Four days ago I published a post for O'Reilly Radar called, What Does Government 2.0 Look Like? Well, it's not so much a blog post as an abbreviated white paper. I thought it was a really good post, and then I published it and received zero comments. Not one. And my posts on similar topics on the same well-trafficked site often get numerous comments, and sometimes even many.
So, I thought that perhaps this post didn't really indluence anybody.
But I was wrong. I was also co-hosting the giant Government 2.0 Expo in Washington DC this week, and because I was on stage most of the attendees knew who I was, walking around the halls. Quite a number of people stopped me to say that they saw my post and it really changed how they think, or some variation on that. And meanwhile well over 100 people have shared the article on Twitter alone.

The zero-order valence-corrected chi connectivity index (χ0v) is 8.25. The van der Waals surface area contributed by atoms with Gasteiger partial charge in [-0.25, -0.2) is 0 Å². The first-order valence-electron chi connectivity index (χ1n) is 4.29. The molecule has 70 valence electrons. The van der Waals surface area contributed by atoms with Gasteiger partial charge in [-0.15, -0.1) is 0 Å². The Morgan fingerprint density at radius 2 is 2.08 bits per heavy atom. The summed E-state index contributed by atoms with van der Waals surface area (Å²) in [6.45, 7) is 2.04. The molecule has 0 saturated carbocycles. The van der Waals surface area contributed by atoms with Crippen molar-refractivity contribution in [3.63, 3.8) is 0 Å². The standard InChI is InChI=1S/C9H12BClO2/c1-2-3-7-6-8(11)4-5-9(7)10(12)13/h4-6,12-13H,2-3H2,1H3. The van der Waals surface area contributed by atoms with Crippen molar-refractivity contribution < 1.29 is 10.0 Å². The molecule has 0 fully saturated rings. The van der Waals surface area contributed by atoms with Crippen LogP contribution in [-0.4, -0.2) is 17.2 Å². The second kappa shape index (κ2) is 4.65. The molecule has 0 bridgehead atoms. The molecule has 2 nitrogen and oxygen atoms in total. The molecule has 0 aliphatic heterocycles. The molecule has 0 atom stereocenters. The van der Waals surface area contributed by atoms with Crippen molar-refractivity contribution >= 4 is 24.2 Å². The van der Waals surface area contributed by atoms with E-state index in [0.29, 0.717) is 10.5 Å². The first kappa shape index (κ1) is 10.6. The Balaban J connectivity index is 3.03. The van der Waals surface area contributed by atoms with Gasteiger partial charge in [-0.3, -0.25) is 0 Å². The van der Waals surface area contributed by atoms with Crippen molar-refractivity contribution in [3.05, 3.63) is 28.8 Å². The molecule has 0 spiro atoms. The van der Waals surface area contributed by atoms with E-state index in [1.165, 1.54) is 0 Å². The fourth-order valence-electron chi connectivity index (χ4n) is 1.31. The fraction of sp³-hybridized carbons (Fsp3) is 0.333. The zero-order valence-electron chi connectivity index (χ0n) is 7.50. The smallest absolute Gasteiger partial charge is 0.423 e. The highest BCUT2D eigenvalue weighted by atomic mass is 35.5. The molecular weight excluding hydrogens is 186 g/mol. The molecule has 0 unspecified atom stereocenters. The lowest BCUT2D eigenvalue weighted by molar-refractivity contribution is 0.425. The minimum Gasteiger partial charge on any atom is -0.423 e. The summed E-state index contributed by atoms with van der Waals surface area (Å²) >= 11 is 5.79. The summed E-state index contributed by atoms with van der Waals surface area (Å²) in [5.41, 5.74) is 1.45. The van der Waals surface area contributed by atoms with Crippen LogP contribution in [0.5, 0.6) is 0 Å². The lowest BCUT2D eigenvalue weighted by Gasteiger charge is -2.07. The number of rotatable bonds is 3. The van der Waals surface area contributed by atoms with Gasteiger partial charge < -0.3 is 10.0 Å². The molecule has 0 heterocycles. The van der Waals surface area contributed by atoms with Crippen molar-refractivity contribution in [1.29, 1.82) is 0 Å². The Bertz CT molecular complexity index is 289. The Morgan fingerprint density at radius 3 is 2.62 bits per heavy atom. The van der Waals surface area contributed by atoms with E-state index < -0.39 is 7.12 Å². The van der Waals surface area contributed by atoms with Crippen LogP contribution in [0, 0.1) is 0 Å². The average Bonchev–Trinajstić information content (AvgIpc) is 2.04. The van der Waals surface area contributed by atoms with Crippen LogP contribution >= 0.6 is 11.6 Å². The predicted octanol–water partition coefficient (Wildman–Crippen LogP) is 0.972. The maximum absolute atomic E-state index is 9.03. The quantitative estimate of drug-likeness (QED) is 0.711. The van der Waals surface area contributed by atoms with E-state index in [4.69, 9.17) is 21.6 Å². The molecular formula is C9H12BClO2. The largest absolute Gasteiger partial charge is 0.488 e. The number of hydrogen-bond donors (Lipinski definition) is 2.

The article generated word of mouth, and was influencing people. Perhaps too much – they didn't quite know what to say about it because it was somewhat outside the box.
Comments on blogs are one way to measure influence, or more generally readership. But they're certainly not the only way. You can generate a lot of comments by being a complete idiot and asking for feedback – lots of people will help you with that. On the flip side you can write something brilliant but outside the mainstream and influence a lot of people who don't have immediate feedback because they need to gestate for a while.
So if you have a blog that rarely gets comments, don't forget that there are other metrics of audience, word of mouth, and influence.